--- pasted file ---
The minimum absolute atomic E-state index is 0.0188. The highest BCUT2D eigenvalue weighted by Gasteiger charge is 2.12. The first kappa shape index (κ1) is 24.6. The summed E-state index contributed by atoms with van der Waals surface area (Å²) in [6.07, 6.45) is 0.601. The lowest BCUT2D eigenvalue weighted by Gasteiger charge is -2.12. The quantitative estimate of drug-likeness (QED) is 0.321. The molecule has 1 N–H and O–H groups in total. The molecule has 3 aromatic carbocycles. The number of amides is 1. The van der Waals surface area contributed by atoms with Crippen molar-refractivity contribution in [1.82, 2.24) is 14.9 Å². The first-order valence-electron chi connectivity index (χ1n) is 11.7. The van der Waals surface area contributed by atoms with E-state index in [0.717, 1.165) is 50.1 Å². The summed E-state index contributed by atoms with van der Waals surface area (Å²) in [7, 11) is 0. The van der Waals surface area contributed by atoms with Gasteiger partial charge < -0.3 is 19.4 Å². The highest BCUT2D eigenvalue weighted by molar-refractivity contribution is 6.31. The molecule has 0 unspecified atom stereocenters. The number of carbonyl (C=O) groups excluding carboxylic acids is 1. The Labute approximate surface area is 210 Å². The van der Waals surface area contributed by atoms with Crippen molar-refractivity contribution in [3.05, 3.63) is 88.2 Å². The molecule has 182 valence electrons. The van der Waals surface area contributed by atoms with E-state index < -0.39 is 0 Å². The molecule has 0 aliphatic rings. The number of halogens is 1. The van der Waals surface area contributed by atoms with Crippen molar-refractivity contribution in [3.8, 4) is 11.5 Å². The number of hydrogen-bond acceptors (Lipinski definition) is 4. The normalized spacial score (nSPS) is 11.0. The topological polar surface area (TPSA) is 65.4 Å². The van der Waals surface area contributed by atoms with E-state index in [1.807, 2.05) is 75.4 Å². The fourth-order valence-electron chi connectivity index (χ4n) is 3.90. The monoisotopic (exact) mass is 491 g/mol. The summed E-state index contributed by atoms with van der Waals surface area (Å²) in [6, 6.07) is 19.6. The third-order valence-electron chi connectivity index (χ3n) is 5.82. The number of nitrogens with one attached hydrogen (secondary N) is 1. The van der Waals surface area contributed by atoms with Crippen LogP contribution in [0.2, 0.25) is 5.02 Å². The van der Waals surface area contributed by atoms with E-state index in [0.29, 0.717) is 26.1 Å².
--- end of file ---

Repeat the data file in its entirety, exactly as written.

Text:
The minimum absolute atomic E-state index is 0.0188. The highest BCUT2D eigenvalue weighted by Gasteiger charge is 2.12. The first kappa shape index (κ1) is 24.6. The summed E-state index contributed by atoms with van der Waals surface area (Å²) in [6.07, 6.45) is 0.601. The lowest BCUT2D eigenvalue weighted by Gasteiger charge is -2.12. The quantitative estimate of drug-likeness (QED) is 0.321. The molecule has 1 N–H and O–H groups in total. The molecule has 3 aromatic carbocycles. The number of amides is 1. The van der Waals surface area contributed by atoms with Crippen molar-refractivity contribution in [1.82, 2.24) is 14.9 Å². The first-order valence-electron chi connectivity index (χ1n) is 11.7. The van der Waals surface area contributed by atoms with E-state index in [0.717, 1.165) is 50.1 Å². The summed E-state index contributed by atoms with van der Waals surface area (Å²) in [7, 11) is 0. The van der Waals surface area contributed by atoms with Gasteiger partial charge < -0.3 is 19.4 Å². The highest BCUT2D eigenvalue weighted by molar-refractivity contribution is 6.31. The molecule has 0 unspecified atom stereocenters. The number of carbonyl (C=O) groups excluding carboxylic acids is 1. The Labute approximate surface area is 210 Å². The van der Waals surface area contributed by atoms with Crippen molar-refractivity contribution in [3.05, 3.63) is 88.2 Å². The molecule has 182 valence electrons. The van der Waals surface area contributed by atoms with E-state index < -0.39 is 0 Å². The molecule has 0 aliphatic rings. The number of halogens is 1. The van der Waals surface area contributed by atoms with Crippen molar-refractivity contribution in [3.8, 4) is 11.5 Å². The number of hydrogen-bond acceptors (Lipinski definition) is 4. The normalized spacial score (nSPS) is 11.0. The topological polar surface area (TPSA) is 65.4 Å². The van der Waals surface area contributed by atoms with E-state index in [1.807, 2.05) is 75.4 Å². The fourth-order valence-electron chi connectivity index (χ4n) is 3.90. The monoisotopic (exact) mass is 491 g/mol. The summed E-state index contributed by atoms with van der Waals surface area (Å²) in [6, 6.07) is 19.6. The third-order valence-electron chi connectivity index (χ3n) is 5.82. The number of nitrogens with one attached hydrogen (secondary N) is 1. The van der Waals surface area contributed by atoms with Crippen LogP contribution in [0.2, 0.25) is 5.02 Å². The van der Waals surface area contributed by atoms with E-state index in [0.29, 0.717) is 26.1 Å².